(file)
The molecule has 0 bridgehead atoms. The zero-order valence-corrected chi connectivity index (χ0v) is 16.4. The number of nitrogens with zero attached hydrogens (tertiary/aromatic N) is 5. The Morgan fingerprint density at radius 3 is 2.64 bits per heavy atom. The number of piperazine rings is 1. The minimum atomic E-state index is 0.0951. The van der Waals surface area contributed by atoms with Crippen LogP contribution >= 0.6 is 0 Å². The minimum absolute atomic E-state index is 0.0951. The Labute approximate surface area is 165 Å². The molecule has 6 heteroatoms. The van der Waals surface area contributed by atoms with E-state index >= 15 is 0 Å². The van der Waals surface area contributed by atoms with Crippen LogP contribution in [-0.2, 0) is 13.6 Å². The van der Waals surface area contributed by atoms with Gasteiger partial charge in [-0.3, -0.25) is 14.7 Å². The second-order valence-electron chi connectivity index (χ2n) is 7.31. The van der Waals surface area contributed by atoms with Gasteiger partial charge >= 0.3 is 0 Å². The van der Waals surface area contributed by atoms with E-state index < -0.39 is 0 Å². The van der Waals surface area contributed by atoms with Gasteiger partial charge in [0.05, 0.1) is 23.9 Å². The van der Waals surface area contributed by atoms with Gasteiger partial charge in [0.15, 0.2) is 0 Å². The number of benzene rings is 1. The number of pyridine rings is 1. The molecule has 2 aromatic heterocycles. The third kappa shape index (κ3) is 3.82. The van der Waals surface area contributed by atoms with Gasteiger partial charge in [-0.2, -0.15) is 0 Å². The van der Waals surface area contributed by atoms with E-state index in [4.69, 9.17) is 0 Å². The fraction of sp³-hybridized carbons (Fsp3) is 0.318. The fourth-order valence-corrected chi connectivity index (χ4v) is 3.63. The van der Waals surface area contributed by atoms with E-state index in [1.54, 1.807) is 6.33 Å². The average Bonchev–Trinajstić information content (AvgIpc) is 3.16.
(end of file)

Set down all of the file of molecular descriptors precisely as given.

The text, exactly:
The molecule has 0 bridgehead atoms. The zero-order valence-corrected chi connectivity index (χ0v) is 16.4. The number of nitrogens with zero attached hydrogens (tertiary/aromatic N) is 5. The Morgan fingerprint density at radius 3 is 2.64 bits per heavy atom. The number of piperazine rings is 1. The minimum atomic E-state index is 0.0951. The van der Waals surface area contributed by atoms with Crippen LogP contribution >= 0.6 is 0 Å². The minimum absolute atomic E-state index is 0.0951. The Labute approximate surface area is 165 Å². The molecule has 6 heteroatoms. The van der Waals surface area contributed by atoms with E-state index >= 15 is 0 Å². The van der Waals surface area contributed by atoms with Crippen LogP contribution in [-0.2, 0) is 13.6 Å². The van der Waals surface area contributed by atoms with Gasteiger partial charge in [-0.3, -0.25) is 14.7 Å². The second-order valence-electron chi connectivity index (χ2n) is 7.31. The van der Waals surface area contributed by atoms with Gasteiger partial charge >= 0.3 is 0 Å². The van der Waals surface area contributed by atoms with E-state index < -0.39 is 0 Å². The van der Waals surface area contributed by atoms with Gasteiger partial charge in [0.05, 0.1) is 23.9 Å². The van der Waals surface area contributed by atoms with Gasteiger partial charge in [0.15, 0.2) is 0 Å². The number of benzene rings is 1. The number of pyridine rings is 1. The molecule has 2 aromatic heterocycles. The third kappa shape index (κ3) is 3.82. The van der Waals surface area contributed by atoms with Gasteiger partial charge in [-0.2, -0.15) is 0 Å². The van der Waals surface area contributed by atoms with E-state index in [4.69, 9.17) is 0 Å². The fraction of sp³-hybridized carbons (Fsp3) is 0.318. The fourth-order valence-corrected chi connectivity index (χ4v) is 3.63. The van der Waals surface area contributed by atoms with E-state index in [1.54, 1.807) is 6.33 Å². The average Bonchev–Trinajstić information content (AvgIpc) is 3.16.